From Gutenberg to Gates

The Transition of Wood Lake Publishing to the Digital Age

This case examines Wood Lake Publishing, a small, employee owned “ministry, undertaken through publishing” business. Established in 1980 in Winfield B.C., the firm’s $3.2 million revenue (2007) is derived from the sale of Church School curricula ($2M), books aimed at the Christian community ($.5M) and specialty publications.

In the early 1990’s Wood Lake’s management team recognized the potential of the internet as an effective way to reach its customers, providing them with an online catalogue of its products and the means to order them through a web based interface. At an early stage, they also recognized the potential to develop products that would be delivered on-line lowering the cost of production and enabling customers to build their own products. A primary driver of the decision to establish a web presence was the firm’s recognition of the decreasing success of its marketing efforts, largely print based and direct mail. With great expectations of becoming a “big, if not dominant presence in the religious part of the web”, management committed over $500,000 to developing a website.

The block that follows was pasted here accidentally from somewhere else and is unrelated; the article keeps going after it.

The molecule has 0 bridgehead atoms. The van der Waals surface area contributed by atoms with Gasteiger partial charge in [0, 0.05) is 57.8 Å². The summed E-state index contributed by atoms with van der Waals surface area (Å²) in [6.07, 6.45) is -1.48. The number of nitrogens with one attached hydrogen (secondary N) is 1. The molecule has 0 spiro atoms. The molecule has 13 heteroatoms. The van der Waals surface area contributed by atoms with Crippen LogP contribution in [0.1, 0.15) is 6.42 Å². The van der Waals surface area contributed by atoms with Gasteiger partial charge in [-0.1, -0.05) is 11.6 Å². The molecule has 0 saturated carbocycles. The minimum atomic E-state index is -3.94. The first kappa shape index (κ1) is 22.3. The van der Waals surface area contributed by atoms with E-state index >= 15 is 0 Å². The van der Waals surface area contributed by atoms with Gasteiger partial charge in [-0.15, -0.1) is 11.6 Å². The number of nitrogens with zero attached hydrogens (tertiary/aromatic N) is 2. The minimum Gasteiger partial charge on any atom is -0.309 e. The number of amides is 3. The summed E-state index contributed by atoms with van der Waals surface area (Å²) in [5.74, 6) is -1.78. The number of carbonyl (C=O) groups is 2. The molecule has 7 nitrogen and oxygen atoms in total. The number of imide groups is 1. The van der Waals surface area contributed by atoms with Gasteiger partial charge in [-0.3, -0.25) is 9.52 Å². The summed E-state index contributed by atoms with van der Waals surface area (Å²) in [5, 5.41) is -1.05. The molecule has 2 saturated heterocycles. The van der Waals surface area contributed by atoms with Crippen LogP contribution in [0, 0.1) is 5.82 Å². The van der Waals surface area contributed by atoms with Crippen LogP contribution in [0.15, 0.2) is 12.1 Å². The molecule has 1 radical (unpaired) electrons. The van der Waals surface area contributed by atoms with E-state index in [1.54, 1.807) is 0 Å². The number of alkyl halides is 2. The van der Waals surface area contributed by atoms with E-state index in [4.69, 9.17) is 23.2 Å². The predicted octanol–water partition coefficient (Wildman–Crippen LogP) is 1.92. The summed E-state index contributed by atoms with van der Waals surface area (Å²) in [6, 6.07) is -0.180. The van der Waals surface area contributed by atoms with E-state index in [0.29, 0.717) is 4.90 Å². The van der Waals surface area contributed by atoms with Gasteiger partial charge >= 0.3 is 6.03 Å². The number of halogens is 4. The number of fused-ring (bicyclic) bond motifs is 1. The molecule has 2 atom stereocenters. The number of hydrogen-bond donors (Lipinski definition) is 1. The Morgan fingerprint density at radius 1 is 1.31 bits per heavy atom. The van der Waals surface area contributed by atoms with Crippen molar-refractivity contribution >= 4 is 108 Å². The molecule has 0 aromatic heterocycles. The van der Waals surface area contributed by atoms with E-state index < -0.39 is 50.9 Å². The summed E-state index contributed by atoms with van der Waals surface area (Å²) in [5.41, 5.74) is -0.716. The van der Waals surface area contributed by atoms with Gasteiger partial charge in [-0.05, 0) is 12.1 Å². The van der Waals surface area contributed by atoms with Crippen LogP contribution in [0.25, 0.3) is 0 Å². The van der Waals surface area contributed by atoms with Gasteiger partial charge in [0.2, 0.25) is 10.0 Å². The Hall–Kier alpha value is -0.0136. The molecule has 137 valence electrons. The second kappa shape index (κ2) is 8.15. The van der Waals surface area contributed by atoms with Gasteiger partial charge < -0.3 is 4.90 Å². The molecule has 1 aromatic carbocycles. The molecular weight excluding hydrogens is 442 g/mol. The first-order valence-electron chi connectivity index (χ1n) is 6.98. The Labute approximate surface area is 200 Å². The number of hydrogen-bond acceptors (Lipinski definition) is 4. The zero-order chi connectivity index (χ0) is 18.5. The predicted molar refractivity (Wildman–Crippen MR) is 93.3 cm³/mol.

This case explores the hazards of early adoption of new technology. Wood Lake encountered difficulty in moving too far ahead of its core customers who proved to be late adopters of web based communication. Wood Lake also discovered that by committing to the first generation of an innovation, they paid an early adopters premium for hardware and software. They also found themselves locked into technology that was quickly outmoded, making it difficult and expensive over time to stay abreast of competitors who were slower to adopt and thus made their initial investment in second and third generation software. As traditional publishing technologies (the creation of printed hard copies) appear increasingly likely to lose market dominance, Wood Lake faces the challenge of adapting to a changing market in an uncertain future. Its early entry into the World Wide Web may yet prove to have been critical for the firm, not as anticipated because it obtained a head start on its competition in the development of web delivery, but because it gained valuable experience in adapting to a rapidly changing array of new technologies for distributing information.

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